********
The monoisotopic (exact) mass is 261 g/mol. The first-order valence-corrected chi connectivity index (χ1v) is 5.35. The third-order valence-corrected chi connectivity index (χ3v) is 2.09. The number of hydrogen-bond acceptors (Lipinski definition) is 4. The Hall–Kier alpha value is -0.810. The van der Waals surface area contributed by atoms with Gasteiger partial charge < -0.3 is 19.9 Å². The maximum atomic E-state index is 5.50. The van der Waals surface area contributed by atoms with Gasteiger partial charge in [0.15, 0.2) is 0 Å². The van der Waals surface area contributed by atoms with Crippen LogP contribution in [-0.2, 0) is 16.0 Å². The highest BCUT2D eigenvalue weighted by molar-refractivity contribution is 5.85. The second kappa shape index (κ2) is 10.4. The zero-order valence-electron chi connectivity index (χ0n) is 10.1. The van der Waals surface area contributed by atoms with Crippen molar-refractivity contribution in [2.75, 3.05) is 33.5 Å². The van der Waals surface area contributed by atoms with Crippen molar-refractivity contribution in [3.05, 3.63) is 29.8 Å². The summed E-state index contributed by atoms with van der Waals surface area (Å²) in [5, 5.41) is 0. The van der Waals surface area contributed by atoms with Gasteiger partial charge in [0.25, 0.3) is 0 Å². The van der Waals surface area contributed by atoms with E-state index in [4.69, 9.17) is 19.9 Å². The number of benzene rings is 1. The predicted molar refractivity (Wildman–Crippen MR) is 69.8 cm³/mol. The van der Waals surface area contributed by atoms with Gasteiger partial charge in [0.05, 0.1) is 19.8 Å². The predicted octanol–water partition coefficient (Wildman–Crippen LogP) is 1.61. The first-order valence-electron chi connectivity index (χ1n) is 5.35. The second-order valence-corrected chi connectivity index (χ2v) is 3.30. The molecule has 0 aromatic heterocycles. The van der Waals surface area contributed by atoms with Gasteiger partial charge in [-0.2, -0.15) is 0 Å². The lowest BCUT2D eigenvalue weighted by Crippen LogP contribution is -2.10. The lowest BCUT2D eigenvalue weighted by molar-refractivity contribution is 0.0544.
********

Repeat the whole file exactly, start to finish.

The monoisotopic (exact) mass is 261 g/mol. The first-order valence-corrected chi connectivity index (χ1v) is 5.35. The third-order valence-corrected chi connectivity index (χ3v) is 2.09. The number of hydrogen-bond acceptors (Lipinski definition) is 4. The Hall–Kier alpha value is -0.810. The van der Waals surface area contributed by atoms with Gasteiger partial charge < -0.3 is 19.9 Å². The maximum atomic E-state index is 5.50. The van der Waals surface area contributed by atoms with Gasteiger partial charge in [0.15, 0.2) is 0 Å². The van der Waals surface area contributed by atoms with Crippen LogP contribution in [-0.2, 0) is 16.0 Å². The highest BCUT2D eigenvalue weighted by molar-refractivity contribution is 5.85. The second kappa shape index (κ2) is 10.4. The zero-order valence-electron chi connectivity index (χ0n) is 10.1. The van der Waals surface area contributed by atoms with Crippen molar-refractivity contribution in [2.75, 3.05) is 33.5 Å². The van der Waals surface area contributed by atoms with Crippen molar-refractivity contribution in [3.05, 3.63) is 29.8 Å². The summed E-state index contributed by atoms with van der Waals surface area (Å²) in [5, 5.41) is 0. The van der Waals surface area contributed by atoms with Gasteiger partial charge in [0.25, 0.3) is 0 Å². The van der Waals surface area contributed by atoms with E-state index in [4.69, 9.17) is 19.9 Å². The number of benzene rings is 1. The predicted molar refractivity (Wildman–Crippen MR) is 69.8 cm³/mol. The van der Waals surface area contributed by atoms with Gasteiger partial charge in [0.05, 0.1) is 19.8 Å². The predicted octanol–water partition coefficient (Wildman–Crippen LogP) is 1.61. The first-order valence-electron chi connectivity index (χ1n) is 5.35. The second-order valence-corrected chi connectivity index (χ2v) is 3.30. The molecule has 0 aromatic heterocycles. The van der Waals surface area contributed by atoms with Gasteiger partial charge in [-0.2, -0.15) is 0 Å². The lowest BCUT2D eigenvalue weighted by Crippen LogP contribution is -2.10. The lowest BCUT2D eigenvalue weighted by molar-refractivity contribution is 0.0544.